You may know that they had some hug landslides here a few months ago. The train to Aguas Calientes is still down in parts. There is also much evidence on the roads. There are random boulders still in the road. And holes. The road is 1/2 gone in a couple places. There are piles of dirt & rocks on the sides of the roads, sometimes partially blocking the roads. You can also see where the slides were off the road. Remember, the landslides were months ago. One guide said it is because of their President. I also don´t think they have much in the way of machinery to deal woth it, either.

Which brings me to farming. They still do a lot of that in this area & still use man-powere & animal power primarily. I did see one tractor in all my travels in the countryside!

Back to the landslides. At some point, someone thought it would be a good idea to use eucalyptis trees to stabilize the steep slopes (of which there are plenty here!). Apparently it worked, but they are invasive & taking over. They steal the water & nutrients, so native plants die out. So they´re trying to figure out what to do about it.

Food: I have had no problem so far with food. There are some good vegetarian restaurants that I have visited, but most places have options. Besides guinnea pig, I´m still not sure what Peruvian food is. I think I have had some stuff with their spices. I have had a lot of sandwiches with cheese, tomatoe & avacado...very good. They grow those 2 fruits here. Breakfast is included in my lodging. It consists of bread, butter, jelly, coca tea, & fruit juice. One place, in addition to this, also had some cheese & deli meats.

The hostels are very pretty. The ones I´ve had are open in the middle with an opaque roof with rooms all around, 2 floors high.

I think you are suppsed to put your used toilet paper in the trash can, not the toilet. The reason, I think, is that it will clog the plumbing. I am finally getting into the habit of doing this. I don´t know how many places I´ve messing with their plumbing :)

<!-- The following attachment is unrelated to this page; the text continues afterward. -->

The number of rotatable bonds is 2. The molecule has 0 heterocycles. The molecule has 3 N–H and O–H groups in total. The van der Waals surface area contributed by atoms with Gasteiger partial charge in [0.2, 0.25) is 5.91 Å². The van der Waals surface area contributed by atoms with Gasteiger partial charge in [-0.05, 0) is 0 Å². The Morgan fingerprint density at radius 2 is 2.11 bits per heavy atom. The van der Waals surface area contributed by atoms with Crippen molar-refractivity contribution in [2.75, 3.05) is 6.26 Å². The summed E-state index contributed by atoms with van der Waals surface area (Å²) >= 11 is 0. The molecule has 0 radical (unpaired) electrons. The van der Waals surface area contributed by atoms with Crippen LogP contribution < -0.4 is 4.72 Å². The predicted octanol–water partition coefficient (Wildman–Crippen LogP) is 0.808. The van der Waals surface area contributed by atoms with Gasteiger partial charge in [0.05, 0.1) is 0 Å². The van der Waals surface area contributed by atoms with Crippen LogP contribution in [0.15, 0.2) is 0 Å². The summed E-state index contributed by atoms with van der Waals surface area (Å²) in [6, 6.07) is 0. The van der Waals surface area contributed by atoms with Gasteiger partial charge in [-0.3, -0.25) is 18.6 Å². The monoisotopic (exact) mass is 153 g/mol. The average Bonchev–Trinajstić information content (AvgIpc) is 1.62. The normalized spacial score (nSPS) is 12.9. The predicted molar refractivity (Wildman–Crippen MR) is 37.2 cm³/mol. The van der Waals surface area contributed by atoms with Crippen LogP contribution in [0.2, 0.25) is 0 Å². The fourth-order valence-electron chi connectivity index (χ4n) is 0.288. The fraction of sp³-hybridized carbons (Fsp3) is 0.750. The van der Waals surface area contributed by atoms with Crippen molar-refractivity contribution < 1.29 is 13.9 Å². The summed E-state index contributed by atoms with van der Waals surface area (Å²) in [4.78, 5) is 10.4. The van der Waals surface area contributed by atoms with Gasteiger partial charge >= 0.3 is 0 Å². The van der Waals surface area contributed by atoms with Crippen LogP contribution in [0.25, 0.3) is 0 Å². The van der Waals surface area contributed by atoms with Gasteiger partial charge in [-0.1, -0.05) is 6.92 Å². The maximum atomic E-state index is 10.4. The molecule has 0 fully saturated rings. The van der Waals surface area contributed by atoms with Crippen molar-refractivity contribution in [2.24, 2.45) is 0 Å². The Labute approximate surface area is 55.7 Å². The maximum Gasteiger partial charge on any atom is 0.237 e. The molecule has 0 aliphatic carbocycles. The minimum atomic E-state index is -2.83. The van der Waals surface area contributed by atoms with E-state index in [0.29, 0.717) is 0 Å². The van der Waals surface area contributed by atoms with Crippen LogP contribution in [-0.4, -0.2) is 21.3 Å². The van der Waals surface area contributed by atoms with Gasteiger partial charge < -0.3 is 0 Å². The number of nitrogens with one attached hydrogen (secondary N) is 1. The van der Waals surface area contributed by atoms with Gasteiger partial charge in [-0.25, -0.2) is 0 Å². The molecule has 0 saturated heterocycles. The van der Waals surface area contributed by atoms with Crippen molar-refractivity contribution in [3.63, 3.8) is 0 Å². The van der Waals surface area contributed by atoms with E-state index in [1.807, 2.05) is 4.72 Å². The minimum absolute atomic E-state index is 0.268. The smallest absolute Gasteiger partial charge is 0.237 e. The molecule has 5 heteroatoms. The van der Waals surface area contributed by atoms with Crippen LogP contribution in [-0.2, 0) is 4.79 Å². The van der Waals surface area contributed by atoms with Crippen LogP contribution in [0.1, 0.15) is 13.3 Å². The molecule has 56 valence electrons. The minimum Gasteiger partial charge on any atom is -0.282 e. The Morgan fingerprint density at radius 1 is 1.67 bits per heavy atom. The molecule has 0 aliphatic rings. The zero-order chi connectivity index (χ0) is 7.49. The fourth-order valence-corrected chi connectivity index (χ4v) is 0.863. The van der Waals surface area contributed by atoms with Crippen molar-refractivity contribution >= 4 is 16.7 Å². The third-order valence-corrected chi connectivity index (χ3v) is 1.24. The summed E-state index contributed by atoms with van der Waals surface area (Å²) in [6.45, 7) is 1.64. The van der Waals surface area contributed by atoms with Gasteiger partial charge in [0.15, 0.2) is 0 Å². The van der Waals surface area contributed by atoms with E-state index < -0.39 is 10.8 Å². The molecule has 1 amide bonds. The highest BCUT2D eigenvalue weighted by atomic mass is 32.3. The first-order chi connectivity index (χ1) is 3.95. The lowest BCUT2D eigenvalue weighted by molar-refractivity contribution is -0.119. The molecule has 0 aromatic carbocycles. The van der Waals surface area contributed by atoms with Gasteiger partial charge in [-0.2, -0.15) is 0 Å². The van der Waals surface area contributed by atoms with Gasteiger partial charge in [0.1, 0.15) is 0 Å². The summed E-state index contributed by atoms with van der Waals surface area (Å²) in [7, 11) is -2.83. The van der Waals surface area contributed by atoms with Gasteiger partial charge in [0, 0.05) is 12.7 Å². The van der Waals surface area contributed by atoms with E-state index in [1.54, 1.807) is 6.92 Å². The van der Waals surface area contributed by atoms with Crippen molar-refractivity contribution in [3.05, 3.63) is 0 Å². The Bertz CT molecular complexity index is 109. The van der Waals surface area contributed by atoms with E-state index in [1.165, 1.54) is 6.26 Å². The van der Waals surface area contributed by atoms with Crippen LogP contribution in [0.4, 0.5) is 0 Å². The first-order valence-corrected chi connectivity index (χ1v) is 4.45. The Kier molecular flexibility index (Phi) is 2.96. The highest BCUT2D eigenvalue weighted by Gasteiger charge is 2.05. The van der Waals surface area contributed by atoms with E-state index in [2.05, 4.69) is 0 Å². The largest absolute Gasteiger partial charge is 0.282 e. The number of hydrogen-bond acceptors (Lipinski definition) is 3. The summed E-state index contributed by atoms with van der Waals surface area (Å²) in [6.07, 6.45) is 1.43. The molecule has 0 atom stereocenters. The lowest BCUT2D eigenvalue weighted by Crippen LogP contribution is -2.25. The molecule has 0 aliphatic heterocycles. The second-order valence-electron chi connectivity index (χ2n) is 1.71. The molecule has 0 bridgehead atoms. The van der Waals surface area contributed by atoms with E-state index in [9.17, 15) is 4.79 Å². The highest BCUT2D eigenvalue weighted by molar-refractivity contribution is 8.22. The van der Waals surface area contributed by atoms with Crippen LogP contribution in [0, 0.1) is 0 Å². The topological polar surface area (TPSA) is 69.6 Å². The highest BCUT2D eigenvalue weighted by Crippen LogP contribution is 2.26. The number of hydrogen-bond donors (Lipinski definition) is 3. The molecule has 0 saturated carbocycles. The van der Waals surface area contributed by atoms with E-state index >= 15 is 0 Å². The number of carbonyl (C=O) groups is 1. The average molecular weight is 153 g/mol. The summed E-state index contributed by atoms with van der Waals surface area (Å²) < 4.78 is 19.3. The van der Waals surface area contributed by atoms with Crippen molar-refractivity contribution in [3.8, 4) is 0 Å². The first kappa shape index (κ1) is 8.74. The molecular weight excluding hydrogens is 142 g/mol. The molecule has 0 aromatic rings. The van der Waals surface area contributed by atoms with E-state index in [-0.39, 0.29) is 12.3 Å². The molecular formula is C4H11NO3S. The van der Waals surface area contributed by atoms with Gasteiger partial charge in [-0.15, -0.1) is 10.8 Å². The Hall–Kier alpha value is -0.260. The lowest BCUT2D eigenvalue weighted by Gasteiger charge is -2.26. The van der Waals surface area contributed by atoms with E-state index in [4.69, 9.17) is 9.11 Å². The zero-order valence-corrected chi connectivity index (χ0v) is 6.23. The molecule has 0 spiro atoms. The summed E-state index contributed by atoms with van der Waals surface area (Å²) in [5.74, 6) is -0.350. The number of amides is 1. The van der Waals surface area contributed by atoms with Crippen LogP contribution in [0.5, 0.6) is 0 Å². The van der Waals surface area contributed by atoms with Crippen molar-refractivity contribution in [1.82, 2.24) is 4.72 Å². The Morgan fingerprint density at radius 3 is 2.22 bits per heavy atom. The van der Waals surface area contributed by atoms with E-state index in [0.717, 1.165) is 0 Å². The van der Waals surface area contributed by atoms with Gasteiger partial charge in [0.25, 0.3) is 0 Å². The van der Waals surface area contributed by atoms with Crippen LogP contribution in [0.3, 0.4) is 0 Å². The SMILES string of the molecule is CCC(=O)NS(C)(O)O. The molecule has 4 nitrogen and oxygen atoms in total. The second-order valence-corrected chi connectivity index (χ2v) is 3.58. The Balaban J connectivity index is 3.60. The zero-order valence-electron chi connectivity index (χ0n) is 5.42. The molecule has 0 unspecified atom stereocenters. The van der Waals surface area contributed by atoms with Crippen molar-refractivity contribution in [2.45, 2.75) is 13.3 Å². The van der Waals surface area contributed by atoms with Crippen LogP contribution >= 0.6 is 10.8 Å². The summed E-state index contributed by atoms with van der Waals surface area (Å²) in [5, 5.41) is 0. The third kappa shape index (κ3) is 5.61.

Which brings me to the fact that I never fully understand what is going on around me here :) There is the language barrier, but I get by with broken English & Spanish. But I do miss a lot. There is this keyboard. It is different because the Spanish language has a couple different letters & accents. And the keyboard is set up a little different. It took me a good 5 minutes to figure out how to make the ¨@¨symbol to sign into this blog the first time :) I´m figuring things out, though :) Sometimes it is nice to escape into my book or updating this blog :)

One last thing: There are a lot of rainbow flags flying around here. It is the flag of the Inca & some people are upset that the gay population took it.

Alright, that´s probably enough for now. Tomorrow morning, I fly to the town in the jungle. I have the day there, then the next morning & take a long boat ride deep onto the jungle for 5 days & 4 nights. I am super-excited! I can´t imagine that I´ll have internet access while in the jungle, but I will update this blog when I return. I still like comments & emails when I can get to them :) I hope your enjoying this blog!


  1. Oh ya! I forgot to tell you about the flag, keyboards and crazy drivers!

    What Hostels/hotels have you stayed at? I had not even considered that those things might be full this time of year...but it sounds like you have been able to find good places anyway.

    Have fun in the jungle!

  2. I haven´t had any trouble with lodging because I have a guy helping me. I can´t honestly remember the names right now :) Oh, one is the Colonial Palace in Cuzco. The one in Agueas Calientes was La Roca (right before the hot springs...which I did not go into).

  3. Watch out for the spiders......Loving your blogs, can't wait till the next one.

  4. It was the same thing in Rome in regards to TP going in the trash. Took me a while to get used to that too. Sounds like you're having a very exciting time! - Ross